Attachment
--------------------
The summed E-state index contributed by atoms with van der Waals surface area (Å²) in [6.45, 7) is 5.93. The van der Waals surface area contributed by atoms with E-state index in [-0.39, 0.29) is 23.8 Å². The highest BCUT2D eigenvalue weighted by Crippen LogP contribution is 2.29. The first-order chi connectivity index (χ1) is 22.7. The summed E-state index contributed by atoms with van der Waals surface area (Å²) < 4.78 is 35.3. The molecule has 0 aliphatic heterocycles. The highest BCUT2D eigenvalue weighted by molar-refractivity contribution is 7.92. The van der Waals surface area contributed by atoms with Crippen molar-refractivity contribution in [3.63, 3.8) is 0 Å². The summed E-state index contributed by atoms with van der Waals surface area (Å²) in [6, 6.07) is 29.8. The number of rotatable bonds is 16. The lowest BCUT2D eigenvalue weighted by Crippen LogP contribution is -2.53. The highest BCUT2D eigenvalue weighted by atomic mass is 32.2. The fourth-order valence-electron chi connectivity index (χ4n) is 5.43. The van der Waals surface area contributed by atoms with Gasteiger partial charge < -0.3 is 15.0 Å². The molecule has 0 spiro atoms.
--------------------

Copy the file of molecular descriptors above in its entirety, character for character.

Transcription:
The summed E-state index contributed by atoms with van der Waals surface area (Å²) in [6.45, 7) is 5.93. The van der Waals surface area contributed by atoms with E-state index in [-0.39, 0.29) is 23.8 Å². The highest BCUT2D eigenvalue weighted by Crippen LogP contribution is 2.29. The first-order chi connectivity index (χ1) is 22.7. The summed E-state index contributed by atoms with van der Waals surface area (Å²) < 4.78 is 35.3. The molecule has 0 aliphatic heterocycles. The highest BCUT2D eigenvalue weighted by molar-refractivity contribution is 7.92. The van der Waals surface area contributed by atoms with Crippen molar-refractivity contribution in [3.63, 3.8) is 0 Å². The summed E-state index contributed by atoms with van der Waals surface area (Å²) in [6, 6.07) is 29.8. The number of rotatable bonds is 16. The lowest BCUT2D eigenvalue weighted by Crippen LogP contribution is -2.53. The highest BCUT2D eigenvalue weighted by atomic mass is 32.2. The fourth-order valence-electron chi connectivity index (χ4n) is 5.43. The van der Waals surface area contributed by atoms with Gasteiger partial charge < -0.3 is 15.0 Å². The molecule has 0 spiro atoms.